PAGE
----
The Diva Returns
Her new album is
called Bare. Maybe thats what youd expect for the title of
an album by a twenty-something pop princess. But Annie Lennox isnt a member
of the bare-midriff league. For two decades, Lennox has been one of the music
businesss premiere pop singers and songwriters, with a vocal range, repertoire,
and outlook that the average American Idol auditionee would kill to have.
first solo album since 1995s album of cover songs, Medusa, and fans have
been discussing her return on Internet message boards. Most of them are enthused
about the single "Pavement Cracks." The song speaks of a rainy day
( a not unusual event in Annie Lennoxs current place of residence, London)
and the singers insistence on walking in the rain even though "all
the water colors have turned to black." Beginning as a slow ballad, "Pavement
Cracks" builds to a louder volume and faster tempo with each chorus, taking
the listener along on Lennoxs emotional trip from despair to an attempt
In fact, all eleven tracks on Bare deal with the pain and loss involved in merely
living ones life. Its a recapitulation of Lennoxs often frustrating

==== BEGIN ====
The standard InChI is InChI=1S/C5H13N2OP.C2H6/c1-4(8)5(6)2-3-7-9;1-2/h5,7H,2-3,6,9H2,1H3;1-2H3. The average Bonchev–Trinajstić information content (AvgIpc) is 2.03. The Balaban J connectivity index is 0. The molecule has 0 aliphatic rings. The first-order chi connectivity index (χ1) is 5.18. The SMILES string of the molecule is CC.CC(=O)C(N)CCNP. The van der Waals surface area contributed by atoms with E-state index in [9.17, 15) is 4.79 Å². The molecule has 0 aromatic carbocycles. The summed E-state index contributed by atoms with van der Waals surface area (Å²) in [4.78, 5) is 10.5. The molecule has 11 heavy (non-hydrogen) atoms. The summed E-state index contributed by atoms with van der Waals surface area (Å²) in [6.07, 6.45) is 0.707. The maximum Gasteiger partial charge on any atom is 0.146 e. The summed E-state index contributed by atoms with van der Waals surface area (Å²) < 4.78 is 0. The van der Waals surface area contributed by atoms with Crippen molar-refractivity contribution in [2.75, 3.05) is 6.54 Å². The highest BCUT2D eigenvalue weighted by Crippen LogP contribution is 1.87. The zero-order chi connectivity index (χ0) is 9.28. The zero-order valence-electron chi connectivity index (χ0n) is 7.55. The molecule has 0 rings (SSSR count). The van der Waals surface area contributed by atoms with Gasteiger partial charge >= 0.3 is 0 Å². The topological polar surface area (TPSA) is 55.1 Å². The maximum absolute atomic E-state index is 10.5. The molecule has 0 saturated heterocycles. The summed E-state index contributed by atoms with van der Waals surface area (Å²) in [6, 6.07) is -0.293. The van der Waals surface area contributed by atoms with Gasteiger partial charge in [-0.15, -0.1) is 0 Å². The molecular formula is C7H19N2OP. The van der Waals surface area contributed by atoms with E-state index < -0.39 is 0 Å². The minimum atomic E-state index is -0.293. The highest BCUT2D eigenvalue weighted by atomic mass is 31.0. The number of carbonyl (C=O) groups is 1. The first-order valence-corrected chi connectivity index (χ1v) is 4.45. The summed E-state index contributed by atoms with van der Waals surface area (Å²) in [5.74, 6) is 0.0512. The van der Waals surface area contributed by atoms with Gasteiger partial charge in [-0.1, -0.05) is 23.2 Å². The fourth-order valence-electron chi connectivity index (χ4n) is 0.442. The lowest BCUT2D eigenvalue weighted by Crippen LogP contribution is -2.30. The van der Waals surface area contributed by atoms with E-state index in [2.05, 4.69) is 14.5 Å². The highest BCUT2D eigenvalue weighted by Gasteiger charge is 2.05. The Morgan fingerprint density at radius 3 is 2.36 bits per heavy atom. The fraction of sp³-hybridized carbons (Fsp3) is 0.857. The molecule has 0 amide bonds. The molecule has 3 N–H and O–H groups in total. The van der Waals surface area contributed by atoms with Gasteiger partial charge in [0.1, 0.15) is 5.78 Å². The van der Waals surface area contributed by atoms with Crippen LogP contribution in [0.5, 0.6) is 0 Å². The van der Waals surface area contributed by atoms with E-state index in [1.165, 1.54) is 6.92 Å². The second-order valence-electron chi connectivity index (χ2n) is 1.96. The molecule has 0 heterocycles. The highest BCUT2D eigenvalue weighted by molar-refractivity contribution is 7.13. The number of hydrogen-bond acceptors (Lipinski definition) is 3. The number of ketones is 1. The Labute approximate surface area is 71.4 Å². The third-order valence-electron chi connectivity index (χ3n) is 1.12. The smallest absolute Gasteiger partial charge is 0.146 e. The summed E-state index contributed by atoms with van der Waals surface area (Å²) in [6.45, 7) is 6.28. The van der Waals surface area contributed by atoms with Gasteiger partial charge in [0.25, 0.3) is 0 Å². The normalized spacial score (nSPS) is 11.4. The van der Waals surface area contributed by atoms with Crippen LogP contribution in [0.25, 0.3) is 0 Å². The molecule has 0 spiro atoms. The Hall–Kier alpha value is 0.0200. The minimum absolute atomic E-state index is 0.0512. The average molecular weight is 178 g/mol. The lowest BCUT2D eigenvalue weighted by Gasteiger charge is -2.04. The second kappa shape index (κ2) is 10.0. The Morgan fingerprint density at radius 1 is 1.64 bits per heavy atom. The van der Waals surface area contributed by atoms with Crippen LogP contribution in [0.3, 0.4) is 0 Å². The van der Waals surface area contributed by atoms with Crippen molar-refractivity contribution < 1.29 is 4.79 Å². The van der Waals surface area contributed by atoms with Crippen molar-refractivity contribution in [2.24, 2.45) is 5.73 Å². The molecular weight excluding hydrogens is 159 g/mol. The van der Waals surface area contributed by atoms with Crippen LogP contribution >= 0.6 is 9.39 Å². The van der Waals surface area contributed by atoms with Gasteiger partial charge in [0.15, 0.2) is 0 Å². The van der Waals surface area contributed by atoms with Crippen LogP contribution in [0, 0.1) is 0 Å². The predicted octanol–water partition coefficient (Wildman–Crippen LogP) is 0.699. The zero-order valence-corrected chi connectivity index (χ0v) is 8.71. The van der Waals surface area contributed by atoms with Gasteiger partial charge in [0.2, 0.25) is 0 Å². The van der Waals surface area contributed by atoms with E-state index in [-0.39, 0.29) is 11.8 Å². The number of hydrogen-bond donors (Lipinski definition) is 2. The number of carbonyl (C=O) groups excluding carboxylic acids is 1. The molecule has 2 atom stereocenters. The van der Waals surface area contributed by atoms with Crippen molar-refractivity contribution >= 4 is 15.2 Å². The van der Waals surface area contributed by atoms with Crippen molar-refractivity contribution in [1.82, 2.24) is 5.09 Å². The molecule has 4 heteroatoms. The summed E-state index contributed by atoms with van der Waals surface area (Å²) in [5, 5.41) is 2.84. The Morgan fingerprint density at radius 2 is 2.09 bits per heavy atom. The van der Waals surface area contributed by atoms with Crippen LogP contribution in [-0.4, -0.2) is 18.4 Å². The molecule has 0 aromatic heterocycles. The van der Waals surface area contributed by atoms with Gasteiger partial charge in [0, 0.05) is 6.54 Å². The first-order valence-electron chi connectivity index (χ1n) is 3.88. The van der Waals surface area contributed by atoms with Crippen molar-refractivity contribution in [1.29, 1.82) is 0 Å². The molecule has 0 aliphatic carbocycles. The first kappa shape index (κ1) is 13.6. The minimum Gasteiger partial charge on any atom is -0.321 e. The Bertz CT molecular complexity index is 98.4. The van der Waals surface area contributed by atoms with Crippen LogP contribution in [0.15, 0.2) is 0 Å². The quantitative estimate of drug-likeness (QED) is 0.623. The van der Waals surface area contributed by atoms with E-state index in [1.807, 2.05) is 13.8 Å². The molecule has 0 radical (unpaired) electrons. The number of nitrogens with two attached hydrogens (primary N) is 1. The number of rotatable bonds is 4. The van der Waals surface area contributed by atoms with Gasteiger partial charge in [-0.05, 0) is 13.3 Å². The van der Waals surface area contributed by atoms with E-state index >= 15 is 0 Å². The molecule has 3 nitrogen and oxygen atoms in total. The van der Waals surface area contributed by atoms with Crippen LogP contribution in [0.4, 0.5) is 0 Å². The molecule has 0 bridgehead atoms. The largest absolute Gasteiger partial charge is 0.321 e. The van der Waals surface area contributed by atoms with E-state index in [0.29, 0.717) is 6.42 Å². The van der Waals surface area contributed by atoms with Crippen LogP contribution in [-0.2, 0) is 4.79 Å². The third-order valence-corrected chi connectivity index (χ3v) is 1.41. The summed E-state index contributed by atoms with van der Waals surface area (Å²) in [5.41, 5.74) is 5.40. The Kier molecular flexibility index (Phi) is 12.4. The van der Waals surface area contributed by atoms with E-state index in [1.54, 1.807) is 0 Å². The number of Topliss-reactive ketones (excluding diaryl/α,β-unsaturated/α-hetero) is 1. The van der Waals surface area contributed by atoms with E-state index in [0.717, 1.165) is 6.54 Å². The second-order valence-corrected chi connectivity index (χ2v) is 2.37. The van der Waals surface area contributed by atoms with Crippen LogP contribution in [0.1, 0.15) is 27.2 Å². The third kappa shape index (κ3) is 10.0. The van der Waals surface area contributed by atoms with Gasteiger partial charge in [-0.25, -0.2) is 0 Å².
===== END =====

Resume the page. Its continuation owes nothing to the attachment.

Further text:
personal life during the years of her popularity. "I always believed that
artists had to suffer," Annie says. "I knew they had to have some
dark shadow, carry some cross, in order to gain the stamp - the certificate
of authenticity, as it were. She humorously suggests that the album might
better be suited to the shelves of a bookstores self-help section than
to the bins of record stores.
A quick glance at the song titles tells the listener what to expect: The
Hurting Time, Bitter Pill, Loneliness, The
Saddest Song, Erased. But there are also songs called Honestly,
Wonderful, and 1000 Beautiful Things, a melancholy song
with an uplifting message. As Annie describes it: "A friend of mine used
to say that I saw the glass half empty, rather than half full. He was right.
I did. I do. So this is a kind of reminder to myself of the many reasons why
I should show gratitude for just being here-and-now in the world.
Although Bares official release date is June 10 in the U.S., Lennox has
already been touring in support of the album since late March. With the North
American leg of the tour now ended, she will be touring Europe through July.
Her act uses material from her work both solo and with the Eurythmics from over
the years. Which means, for fans of her more uptempo 80s hits, that they
will probably be hearing the evocative "Here Comes the Rain Again,
the rocking feminist tribute sisterhood celebration "Sisters Are Doin'
It for Themselves," and the classic Sweet Dreams (Are Made of This).
Los Angeles Times music critic Robert Hilburn summed up Annie Lennoxs
Los Angeles concert at UCLAs Royce Hall as a terrific piece of theater
and an inspiring salute to the survival instinct in us all. With the current
tour and the release of Bare, its clear that Lennox has survived to bring
her music to a new century that needs it.